The death toll in India has reportedly reached 99 as more than 100 have been hospitalized after tainted bootleg liquor in the Indian state of Assam.
Nearly all of the victims are plantation workers on tea farms in the rural region. The tragic incident is the second to take place in less than a week, after an estimated 100 people previously died from poisoned bootleg liquor in the state of Uttar Pradesh and surrounding areas.
Bootleg liquor, known as hooch, is fairly common in India -- especially in the more rural areas in the northeastern parts of the country -- because it's much less expensive than regulated alcohol. It can be fermented into a substance similar to beer or wine, or distilled to make liquor, according to BBC.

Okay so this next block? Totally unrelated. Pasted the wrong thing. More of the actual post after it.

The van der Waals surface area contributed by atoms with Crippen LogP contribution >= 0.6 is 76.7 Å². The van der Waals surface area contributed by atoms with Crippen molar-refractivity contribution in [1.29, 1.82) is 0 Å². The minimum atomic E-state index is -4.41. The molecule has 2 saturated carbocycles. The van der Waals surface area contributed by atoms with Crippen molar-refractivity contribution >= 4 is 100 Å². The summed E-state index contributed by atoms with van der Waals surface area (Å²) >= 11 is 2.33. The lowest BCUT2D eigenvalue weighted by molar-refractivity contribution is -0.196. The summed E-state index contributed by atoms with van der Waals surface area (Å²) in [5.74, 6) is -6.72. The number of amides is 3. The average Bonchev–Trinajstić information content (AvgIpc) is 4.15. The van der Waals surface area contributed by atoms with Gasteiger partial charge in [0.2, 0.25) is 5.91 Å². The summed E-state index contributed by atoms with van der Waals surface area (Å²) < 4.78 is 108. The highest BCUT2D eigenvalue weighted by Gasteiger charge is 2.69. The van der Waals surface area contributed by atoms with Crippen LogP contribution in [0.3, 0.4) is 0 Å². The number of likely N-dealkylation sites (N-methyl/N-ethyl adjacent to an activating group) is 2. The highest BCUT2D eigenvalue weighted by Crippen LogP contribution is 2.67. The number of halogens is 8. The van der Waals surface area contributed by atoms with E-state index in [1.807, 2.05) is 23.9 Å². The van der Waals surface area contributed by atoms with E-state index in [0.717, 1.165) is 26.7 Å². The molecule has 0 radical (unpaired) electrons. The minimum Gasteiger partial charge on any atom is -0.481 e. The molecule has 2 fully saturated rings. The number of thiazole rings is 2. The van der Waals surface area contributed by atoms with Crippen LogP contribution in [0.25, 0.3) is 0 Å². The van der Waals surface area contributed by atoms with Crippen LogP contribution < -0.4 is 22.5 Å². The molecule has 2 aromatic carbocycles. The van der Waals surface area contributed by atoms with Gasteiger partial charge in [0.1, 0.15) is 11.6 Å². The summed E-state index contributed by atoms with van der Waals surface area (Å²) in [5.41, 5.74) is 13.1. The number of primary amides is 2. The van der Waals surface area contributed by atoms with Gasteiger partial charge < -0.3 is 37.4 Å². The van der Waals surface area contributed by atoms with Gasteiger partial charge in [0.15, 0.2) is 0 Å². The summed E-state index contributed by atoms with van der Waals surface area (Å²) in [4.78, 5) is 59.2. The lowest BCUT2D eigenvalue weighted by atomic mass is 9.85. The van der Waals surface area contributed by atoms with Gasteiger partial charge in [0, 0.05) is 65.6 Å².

The recent deaths in Assam have reportedly been traced to a specific batch which contained methyl alcohol, which is a fuel or industrial solvent commonly used in factories. It's sometimes used in antifreeze and is added to bootleg alcohol to increase its potency.
Consumption of the substance can cause liver damage, blindness or death.
Doctors in Assam said that dozens of workers began coming in complaining of headaches, chest pain and vomiting on Thursday.
"I had bought half a liter of wine and drank it before eating. Initially, everything was normal, but after some time my head started hurting," one hospitalized tea worker said. "The headache grew so much that I could not eat or sleep."
Doctors say that the recent batch is causing organ failure and eventual death to patients in Assam.
An investigation has been opened, and expert analysts are reportedly on their way to examine the methyl alcohol mixture.